He also said that: “While this [viewpoint] can be debated by those in a position to know better, we the governors of the North-East are of the strong opinion that…we must learn from the experience of the NDDC…so we can take preventive measures that should ensure that persons of impeccable character are entrusted to manage the NEDC…a lifeline that we must not allow anyone to toy with.”

I really hope that Shettima is being sincere because, as he pointed out, the North-East – which has been badly hit by a Boko Haram insurgency that has damaged or destroyed countless schools, health centres, police stations and local government secretariats – is the poorest zone and inhabited by thousands of orphans and widows, as well as millions of uneducated children, who desperately need help.

It is also worth noting that many North-Easterners have lost their homes and are stranded in grim camps for the internally displaced, with no sources of income.

Shettima has been quoted as ascribing the NDDC’s failures to “inappropriate leadership” and he is 100 per cent right to say that the NEDC can only “protect, promote, preserve and defend the objectives for which the Bill was passed” if it is properly-run and avoids the mistakes that the NDDC has made.

And if Shettima and his colleagues resist the temptation to be typical dodgy politicians and don’t treat the NEDC as if it is their personal cash cow or fill it with corrupt cronies, inept relatives and moronic girlfriends, the NEDC will stand a chance of fulfilling its moral obligations to the constituents it is supposed to serve.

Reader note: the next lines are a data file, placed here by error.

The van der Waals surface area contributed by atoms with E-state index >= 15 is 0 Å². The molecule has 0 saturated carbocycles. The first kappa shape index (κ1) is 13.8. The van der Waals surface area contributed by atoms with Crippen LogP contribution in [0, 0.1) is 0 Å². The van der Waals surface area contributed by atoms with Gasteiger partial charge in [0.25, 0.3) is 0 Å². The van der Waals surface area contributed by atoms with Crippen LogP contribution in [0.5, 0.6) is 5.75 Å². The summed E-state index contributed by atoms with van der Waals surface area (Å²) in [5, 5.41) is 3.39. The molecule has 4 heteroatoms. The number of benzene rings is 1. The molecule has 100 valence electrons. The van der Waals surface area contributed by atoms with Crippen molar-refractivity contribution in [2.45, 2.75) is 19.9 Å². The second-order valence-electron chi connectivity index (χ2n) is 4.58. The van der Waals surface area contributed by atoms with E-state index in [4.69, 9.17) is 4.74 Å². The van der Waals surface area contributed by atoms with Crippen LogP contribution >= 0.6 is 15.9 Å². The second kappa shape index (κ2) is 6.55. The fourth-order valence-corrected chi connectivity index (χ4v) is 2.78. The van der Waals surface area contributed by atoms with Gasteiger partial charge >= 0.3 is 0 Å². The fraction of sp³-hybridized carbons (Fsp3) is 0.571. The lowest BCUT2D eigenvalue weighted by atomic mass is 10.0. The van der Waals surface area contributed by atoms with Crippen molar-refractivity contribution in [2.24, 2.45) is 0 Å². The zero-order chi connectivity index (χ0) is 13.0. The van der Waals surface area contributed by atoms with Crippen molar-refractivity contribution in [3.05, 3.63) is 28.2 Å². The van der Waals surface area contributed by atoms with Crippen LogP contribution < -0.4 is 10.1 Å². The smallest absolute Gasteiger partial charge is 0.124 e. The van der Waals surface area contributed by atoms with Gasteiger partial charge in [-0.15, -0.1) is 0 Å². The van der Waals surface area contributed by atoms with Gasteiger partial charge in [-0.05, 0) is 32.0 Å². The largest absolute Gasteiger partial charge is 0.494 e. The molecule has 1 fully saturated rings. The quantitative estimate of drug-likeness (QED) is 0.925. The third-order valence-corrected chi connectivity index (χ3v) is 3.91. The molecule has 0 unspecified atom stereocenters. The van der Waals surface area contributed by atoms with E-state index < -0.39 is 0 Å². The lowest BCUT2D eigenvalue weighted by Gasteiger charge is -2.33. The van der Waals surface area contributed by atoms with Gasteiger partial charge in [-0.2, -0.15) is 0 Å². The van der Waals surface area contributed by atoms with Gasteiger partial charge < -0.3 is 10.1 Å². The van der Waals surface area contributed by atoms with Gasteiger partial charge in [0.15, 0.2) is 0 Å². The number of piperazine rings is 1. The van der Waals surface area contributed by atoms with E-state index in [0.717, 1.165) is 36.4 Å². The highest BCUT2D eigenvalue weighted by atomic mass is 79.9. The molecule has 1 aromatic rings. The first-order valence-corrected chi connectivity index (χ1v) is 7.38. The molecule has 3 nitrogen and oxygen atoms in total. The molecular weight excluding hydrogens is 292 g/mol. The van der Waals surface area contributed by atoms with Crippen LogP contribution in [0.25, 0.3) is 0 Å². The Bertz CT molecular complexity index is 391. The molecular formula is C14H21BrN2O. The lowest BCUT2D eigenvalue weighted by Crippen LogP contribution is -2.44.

If Shettima and his colleagues genuinely want the NEDC to become an exemplary organisation that transform lives, they must insist that it operates meritocratically, professionally and ethically…and provide competent and honest North-Eastern Christians and North-Eastern Muslims with equal opportunities.

Let’s wait and see how Shetima et al handle this upcoming challenge. In the meantime, I have to say that Northern grandees who accuse senior NDDC personnel of mismanagement are guilty of hypocrisy because Northern grandees are one of the reasons why the NDDC has not done well or earned respect!!!

Leadership’s  shortcomings

Yes, the NDDC leadership has been far from ideal. And some of the leadership’s shortcomings and failures cannot be blamed on anyone except the leadership. But it is common knowledge that many NDDC contracts that should have been used as a means of empowering Niger Deltans have been awarded to Northern grandees.

Furthermore, rumour has it that some of these contracts have been fraudulently inflated…and that not all have been executed, never mind to a high standard. According to an NDDC executive, who wishes to remain nameless: “If you ask me, the NDDC was programmed to fail from day one because it has been subjected to constant interference from VIPs from other parts of the country, especially the North, and has not been allowed to concentrate on supporting Niger Deltans.”

When the NEDC is up and running, will any Niger Deltan get an NEDC contract? I doubt it! And you know what, dear Vanguard Readers? I won’t complain if my kith and kin can’t benefit from NEDC funds because I am consistent. I think that the NDDC should focus exclusively on taking care of Niger Deltans and that the NEDC should focus exclusively on taking care of our North-Eastern brethren.

End of story!!!